The Tetrapod (Service Table) is on the same level as the Nave where parishioners stand or are seated. Sacraments such as holy matrimony, baptism, Chrismation and other services are held before the Tetrapod. Upon it stands a cross, two candles and an icon that corresponds to the feast of the current season.
Altar - Holy Table Престол
The Altar is also called the Holy Table. Upon it are the Tabernacle, the Gospels, the Antimins, the Shroud (Ilyton), the Cross, a seven-candle Candelabrum and the Ciborium (Pyx).
The rectangular linen or silk cloth has a representation of Christ’s descent from the Cross and the Four Evangelists - Matthew, Mark, Luke and John - one on each corner. It contains a small relic of a martyr, is folded, wrapped in an Ilyton (shroud) and stays on the altar under the Gospel. It is unfolded only during the Liturgy just before the Anaphora (the consecration of bread and wine as the body and blood of Christ).
Table of Oblation Жертівник
The Table of Oblation stands on the left side of the altar and is where the bread and wine are prepared for communion during the Divine Liturgy.
The Tabernacle sits on the altar and is used as the repository for the Eucharist. This example is originally from the Ukrainian Orthodox Church of St. John in Chatham. When the church closed in 2009, this Tabernacle was placed in the care of the Ukrainian Orthodox Church of the Holy Trinity in London, Ontario.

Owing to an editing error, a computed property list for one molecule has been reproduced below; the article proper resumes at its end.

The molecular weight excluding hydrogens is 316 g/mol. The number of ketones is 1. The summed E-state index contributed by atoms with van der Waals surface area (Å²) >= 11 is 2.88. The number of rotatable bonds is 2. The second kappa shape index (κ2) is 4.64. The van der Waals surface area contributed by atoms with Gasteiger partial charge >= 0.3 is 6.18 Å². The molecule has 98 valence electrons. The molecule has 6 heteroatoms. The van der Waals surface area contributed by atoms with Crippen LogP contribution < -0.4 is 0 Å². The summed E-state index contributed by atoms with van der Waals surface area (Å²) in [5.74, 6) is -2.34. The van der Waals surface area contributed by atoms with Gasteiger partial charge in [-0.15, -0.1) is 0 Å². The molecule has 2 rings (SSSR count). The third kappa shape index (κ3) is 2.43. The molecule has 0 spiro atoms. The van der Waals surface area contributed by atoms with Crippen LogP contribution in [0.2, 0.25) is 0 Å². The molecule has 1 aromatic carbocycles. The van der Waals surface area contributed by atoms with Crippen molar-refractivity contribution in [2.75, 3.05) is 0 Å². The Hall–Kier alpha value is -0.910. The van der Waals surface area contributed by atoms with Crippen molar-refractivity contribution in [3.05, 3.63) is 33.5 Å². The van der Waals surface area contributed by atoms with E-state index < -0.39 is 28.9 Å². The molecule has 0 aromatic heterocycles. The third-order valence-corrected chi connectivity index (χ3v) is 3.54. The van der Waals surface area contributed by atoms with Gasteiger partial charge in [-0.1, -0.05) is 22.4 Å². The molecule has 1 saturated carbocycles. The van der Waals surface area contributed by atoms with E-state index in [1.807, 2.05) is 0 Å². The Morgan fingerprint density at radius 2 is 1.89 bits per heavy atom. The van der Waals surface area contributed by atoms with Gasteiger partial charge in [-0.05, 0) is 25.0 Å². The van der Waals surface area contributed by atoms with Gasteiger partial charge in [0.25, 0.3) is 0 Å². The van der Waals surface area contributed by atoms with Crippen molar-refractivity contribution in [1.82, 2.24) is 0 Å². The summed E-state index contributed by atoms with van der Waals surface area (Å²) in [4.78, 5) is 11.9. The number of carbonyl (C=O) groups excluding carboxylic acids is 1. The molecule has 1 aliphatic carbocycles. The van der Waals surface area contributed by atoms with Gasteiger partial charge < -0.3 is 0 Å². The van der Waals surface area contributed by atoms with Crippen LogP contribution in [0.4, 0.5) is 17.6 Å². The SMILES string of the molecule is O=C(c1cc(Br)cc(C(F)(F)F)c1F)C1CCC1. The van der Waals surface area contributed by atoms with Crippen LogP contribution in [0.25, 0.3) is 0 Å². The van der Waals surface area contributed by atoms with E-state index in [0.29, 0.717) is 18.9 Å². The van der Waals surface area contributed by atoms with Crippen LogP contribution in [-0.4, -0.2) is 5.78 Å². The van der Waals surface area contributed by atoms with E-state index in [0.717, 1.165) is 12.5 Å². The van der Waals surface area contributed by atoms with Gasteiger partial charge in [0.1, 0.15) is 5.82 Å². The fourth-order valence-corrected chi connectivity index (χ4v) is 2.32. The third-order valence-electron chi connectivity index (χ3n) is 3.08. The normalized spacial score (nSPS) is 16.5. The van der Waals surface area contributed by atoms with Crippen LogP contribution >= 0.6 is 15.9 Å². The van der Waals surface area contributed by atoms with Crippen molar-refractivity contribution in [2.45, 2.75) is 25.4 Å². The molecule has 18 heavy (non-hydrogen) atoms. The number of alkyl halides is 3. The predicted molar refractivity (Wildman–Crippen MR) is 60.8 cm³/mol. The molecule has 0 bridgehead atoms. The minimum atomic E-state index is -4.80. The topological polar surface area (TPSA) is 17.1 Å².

Liturgical Vestments Богослужбове Облачення
The priest’s vestments include a Dalmatic, which is a long, light-coloured robe with narrow sleeves. Maniples (cuffs) are worn at the wrist. The Epitrachelion (stole), which goes around the neck with the two ends hanging down evenly in front, symbolizes the priest’s consecration and is tied with a Zone (ecclesiastical belt) at the waist. The Chasuble is a long, sleeveless cloak, shortened in front.
Wedding Crowns Вінчальні Корони
Crowns are used in the Orthodox wedding service to symbolize the couple’s relationship to one another as King and Queen of their kingdom: their home.
Icons are two-dimensional, religious works of art. In the Orthodox Church, icons bear witness to the reality of God’s presence.
In the Orthodox tradition lighted candles are highly symbolic and in the church they are presented in a variety of settings and for many liturgical usages. Candles represent the light of Christ. On these candelabrum, during the liturgy, the faithful light candles as an offering to God, to say a prayer for someone or to ask for a blessing. Typically candles are made of natural beeswax. The wax produced by the honeybee is considered the sweetest and purest, therefore the most appropriate for symbolizing the humanity of Christ.